Once Hillel’s wife had finished preparing a meal for Hillel and a guest, when a “poor man came by, stood at Hillel’s doorway, and said, ‘I am scheduled to marry today and have no provisions whatsoever.’ Hearing that, Hillel’s wife took the entire mean and gave it to the poor man. Then she kneaded fresh dough, cooked another pot of stew, and when it was ready, placed it before Hillel and his guest. Hillel asked, ‘My dear, why did you not bring it out sooner?’ She told him what happened. He said, ‘My dear, in asking about the delay, I meant to judge you not on the scale of guilt but on the scale of merit, because I was certain that everything you did, you did for the sake of Heaven.’” […]
We should always search our heart for upright and humble motives. St Mark the Ascetic warns that “some, without keeping the commandments, think they are keeping the faith, while others, keeping the commandments, expect to receive the kingdom as a reward owed to them. Both are deprived of the kingdom.” Our reward lies in our humble obedience, our salvation is our striving to live a more godly life.
Salvation is not a transaction, salvation is not bartering, salvation is a gift by grace, unearned. St Mark the Ascetic teaches us, “when the Scriptures say, ‘God will reward each person according to his works,’ the Scriptures are not saying that works deserve hell or the kingdom, but rather that works are done out of faith or lack of faith in Him. Christ repays each person not as a businessman fulfilling his contracts but as God, our Creator and Redeemer,” out of love for us, not out of bartered obligations. […]
You cannot cherry-pick which commandments you should follow and which ones you should ignore. Little sins vs whoppers, scrupulously avoiding small penny sins to save up for the whoppers you need to be forgiven for when you hide thousands of dollars of defects when selling your house or when you need to ruin someone financially to steal their business. St Mark the Ascetic teaches us, “Those who do not consider themselves under obligation to perform all of Christ’s commandments study the law of God in a literal manner, ‘understanding neither what they say nor what they affirm.’ (1 Tim 1:7) Therefore the think they can fulfill the law by their own works.”(34)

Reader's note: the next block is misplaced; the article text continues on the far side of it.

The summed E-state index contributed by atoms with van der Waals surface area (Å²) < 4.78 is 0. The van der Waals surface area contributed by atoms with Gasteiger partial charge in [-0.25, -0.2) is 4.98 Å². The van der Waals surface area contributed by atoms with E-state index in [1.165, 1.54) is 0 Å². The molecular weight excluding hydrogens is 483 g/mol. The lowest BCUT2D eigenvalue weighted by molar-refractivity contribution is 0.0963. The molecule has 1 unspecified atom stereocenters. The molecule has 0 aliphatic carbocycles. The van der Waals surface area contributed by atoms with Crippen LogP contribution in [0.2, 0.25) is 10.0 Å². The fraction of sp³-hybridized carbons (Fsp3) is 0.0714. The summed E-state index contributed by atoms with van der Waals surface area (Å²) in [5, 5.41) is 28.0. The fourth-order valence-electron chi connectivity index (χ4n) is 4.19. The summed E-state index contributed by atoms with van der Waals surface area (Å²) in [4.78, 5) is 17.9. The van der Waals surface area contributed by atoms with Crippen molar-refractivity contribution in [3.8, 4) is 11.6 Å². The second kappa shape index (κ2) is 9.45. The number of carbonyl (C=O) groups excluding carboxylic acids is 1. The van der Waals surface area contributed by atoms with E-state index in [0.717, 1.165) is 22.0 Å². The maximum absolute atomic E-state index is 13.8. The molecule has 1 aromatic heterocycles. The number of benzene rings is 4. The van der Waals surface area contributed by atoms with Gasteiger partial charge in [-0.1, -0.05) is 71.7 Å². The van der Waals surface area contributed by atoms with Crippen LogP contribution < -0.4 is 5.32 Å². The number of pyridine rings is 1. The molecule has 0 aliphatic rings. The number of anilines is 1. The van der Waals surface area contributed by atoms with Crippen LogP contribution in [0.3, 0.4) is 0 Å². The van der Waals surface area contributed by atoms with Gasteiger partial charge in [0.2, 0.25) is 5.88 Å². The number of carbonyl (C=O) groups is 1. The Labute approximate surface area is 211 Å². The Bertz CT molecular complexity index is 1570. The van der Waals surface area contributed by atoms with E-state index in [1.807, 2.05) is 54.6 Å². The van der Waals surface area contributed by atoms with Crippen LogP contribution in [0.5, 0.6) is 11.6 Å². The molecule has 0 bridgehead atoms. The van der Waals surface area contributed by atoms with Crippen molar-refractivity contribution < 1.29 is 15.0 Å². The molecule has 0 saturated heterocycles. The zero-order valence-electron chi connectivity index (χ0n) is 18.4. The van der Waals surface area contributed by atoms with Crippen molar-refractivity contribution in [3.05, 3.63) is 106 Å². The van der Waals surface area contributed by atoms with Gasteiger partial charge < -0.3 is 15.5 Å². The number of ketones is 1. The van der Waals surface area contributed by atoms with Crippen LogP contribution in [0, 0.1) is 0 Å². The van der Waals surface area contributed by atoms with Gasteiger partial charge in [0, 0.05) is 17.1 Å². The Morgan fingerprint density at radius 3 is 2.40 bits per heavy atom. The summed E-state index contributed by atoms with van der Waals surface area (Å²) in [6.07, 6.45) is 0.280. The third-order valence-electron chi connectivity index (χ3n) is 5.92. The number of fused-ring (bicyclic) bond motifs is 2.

“Do not seek the perfection of the law in human virtues. . . Perfection is hidden in the Cross of Christ.(31) The law of freedom by true knowledge, and is understood through the practice of the commandments, and is fulfilled through the mercy of Christ.”(32)
“Fulfilling a commandment is one thing, and virtue is another, although each promotes the other.(193) Fulfilling a commandment means doing what we are enjoined to do; but virtue to do it in a manner that conforms to the truth.”(194) […]
We can benefit from pondering Rabbi Telushkin’s discussion on the differences between Hillel and Jesus in his book on Hillel, which are really his views on the differences between Christianity and Judaism. IMHO these differences are more cultural than spiritual, spiritually these are differences in emphasis.
One major difference is while Jesus places a great emphasis on prayer, Hillel emphasizes studying the Torah. “For Hillel, study is essential for knowing and fulfilling your religious obligations, because virtue is not achieved through good intentions alone.” […]
There was an incident involving a Gentile who came before Shammai and requested:
“Convert me to Judaism on condition that you will teach me the entire Torah while I stand on one foot.”
Shammai pushed the man away with the building rod he was holding.
Undeterred, the man then came before Hillel with the same request.
Hillel said to him, “That which is hateful unto you, do not do unto your neighbor. This is the whole Torah; all the rest is commentary. Now, go and study.” […]
Repeatedly St Ignatius begs the Romans not to seek a pardon to prevent his martyrdom. He writes his rhapsody, “in the fullness of life I am yearning for death with all the passion of a lover. Earthly longings have been crucified; in me there is left no spark of desire for mundane things, but only a murmur of living water that whispers within me, ‘Come to the Father’. There is no pleasure for me in any meats that perish, or in the delights of this life; I am fain for the bread of God, even the flesh of Jesus Christ, who is the seed of David; and for my drink I crave that Blood of His which is Love imperishable.” “I am His wheat, ground fine by the lion’s teeth to be made purest bread for Christ.” […]
The early writings of St Ignatius of Antioch gave the early church a shining example of martyrdom. He was arrested by the authorities for his faith, like St Paul, and was being escorted to Rome to be fed to the wild animals in the arena. During the stops in his journey he received delegations from the various churches who received epistles from him to be read to their flocks. In his epistles to the churches St Ignatius insists that there be unity in the churches, that the members respect the bishops. He also tells them that a liturgy or sacrament that is not blessed by the bishop is not valid, that the faithful should be loyal and obedient to their bishop. These epistles were revered by the early church and were quoted often by the church fathers. […]